Another major study appears to back the use of intravenous iron repletion in patients with heart failure (HF) and iron deficiency, strengthening largely consistent evidence, researchers say, that the treatment may improve symptoms and prevent some HF-related hospital admissions.
To be sure, the IRONMAN trial, which compared IV iron vs usual care in such patients — most with reduced ejection fraction and not hospitalized — failed to show a benefit for its primary endpoint. The 18% reduction in risk for HF hospitalization or cardiovascular (CV) death seen in the trial, caffeine killing my ulcer however encouraging, can only be called a trend (P = .07).
But the intervention showed signs of benefit for some secondary endpoints, including quality-of-life scores, and hinted at such an effect on HF hospitalization. Risk for the latter endpoint dropped 20% (P = .085) over a median follow-up of 2.7 years.
The findings “build upon the other data we have that correcting iron deficiency can help improve well-being, and particularly reduce the risk of hospitalization, in a broad range of [HF] patients,” said Paul Kalra, MD, of University of Glasgow and Portsmouth Hospitals University NHS Trust, Portsmouth, United Kingdom.
The tested regimen “was well tolerated with no safety concerns” and offers “reassurance about the long-term safety” of the IV iron it used, ferric derisomaltose (MonoFerric), in patients with HF, Kalra said at a media briefing on the trial.
The remarks preceded his formal November 5 presentation of IRONMAN at the American Heart Association (AHA) Scientific Sessions 2022, which took place in Chicago and virtually. Kalra is also lead author on the trial’s publication the same day in The Lancet.
IRONMAN strengthens the base of evidence supporting IV iron in HF with iron deficiency, especially chronic HF in outpatients, Kalra and others say. It also supports efficacy for a form of IV iron not previously tested in a major HF trial.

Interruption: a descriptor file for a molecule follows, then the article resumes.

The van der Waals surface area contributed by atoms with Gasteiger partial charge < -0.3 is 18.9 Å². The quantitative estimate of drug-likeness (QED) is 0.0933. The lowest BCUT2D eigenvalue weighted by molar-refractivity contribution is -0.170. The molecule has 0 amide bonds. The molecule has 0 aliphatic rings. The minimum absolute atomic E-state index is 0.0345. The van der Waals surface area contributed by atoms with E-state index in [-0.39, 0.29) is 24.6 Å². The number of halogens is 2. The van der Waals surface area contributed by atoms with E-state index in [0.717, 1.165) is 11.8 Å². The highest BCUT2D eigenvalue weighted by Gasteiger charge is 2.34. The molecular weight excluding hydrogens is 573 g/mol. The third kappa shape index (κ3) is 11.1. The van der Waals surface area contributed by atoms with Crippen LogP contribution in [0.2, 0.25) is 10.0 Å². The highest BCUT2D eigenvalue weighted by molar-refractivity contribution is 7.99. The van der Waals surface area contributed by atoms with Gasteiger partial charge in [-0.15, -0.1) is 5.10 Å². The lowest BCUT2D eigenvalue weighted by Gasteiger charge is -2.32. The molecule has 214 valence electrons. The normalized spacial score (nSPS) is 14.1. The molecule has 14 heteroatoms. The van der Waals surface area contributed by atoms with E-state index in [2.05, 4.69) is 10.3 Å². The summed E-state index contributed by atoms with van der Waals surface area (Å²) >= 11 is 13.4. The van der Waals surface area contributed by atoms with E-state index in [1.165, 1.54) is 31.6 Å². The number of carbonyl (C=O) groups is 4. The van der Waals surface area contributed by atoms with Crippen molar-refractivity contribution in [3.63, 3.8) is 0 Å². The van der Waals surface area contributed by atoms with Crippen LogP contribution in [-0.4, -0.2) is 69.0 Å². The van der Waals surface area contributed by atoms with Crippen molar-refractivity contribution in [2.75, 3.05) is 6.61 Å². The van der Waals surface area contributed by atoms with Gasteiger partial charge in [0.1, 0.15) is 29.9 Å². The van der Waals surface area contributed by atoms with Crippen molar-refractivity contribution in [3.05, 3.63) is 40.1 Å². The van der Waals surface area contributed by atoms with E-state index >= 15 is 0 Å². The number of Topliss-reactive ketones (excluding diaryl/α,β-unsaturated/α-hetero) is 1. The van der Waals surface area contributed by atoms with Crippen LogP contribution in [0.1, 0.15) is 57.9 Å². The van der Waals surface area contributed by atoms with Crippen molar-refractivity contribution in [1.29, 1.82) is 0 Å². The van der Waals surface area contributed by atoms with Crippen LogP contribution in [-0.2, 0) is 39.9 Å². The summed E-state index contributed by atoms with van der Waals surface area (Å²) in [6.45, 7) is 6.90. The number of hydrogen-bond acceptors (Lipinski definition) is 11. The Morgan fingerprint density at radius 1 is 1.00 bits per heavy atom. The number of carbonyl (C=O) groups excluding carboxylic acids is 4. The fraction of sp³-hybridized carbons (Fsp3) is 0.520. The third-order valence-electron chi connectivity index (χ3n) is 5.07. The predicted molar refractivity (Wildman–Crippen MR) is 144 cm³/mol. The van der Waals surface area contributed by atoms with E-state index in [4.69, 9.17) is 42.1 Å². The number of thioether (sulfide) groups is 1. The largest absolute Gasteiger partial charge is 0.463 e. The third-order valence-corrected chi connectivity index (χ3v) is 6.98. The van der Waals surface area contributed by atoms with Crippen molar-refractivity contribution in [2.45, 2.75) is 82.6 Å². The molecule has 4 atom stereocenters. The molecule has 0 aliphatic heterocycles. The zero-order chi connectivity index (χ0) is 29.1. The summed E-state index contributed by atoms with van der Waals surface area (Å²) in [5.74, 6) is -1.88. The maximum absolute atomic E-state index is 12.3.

Still, “the totality of data are now supporting intravenous iron per se,” regardless of the iron agent used, said Kalra. But ferric derisomaltose may have dosing advantages, he observed, “and we’ve now got these long-term safety data.”
The strongest prior support for IV iron in HF came from hospitalized patients who received it as ferric carboxymaltose (Ferinject) and were followed only 12 months. That was in the AFFIRM-AHF trial, published 2 years ago, which also missed its primary endpoint — the same one used in IRONMAN. Some outcomes in the two trials were similar.
As previously reported, risk for HF hospitalization or CV death for IV iron therapy compared with usual care in AFFIRM-AHF fell 21% (P = .059), missing significance but apparently driven by a 26% drop in risk for HF readmissions (P = .013). But neither that trial nor IRONMAN suggested a benefit for CV mortality on its own.
The COVID Effect
In IRONMAN, Kalra said, usual care could include oral iron supplementation, which 17% of patients in the control group received. That could potentially have kept the IV iron group from making a better showing for the primary endpoint, he proposed.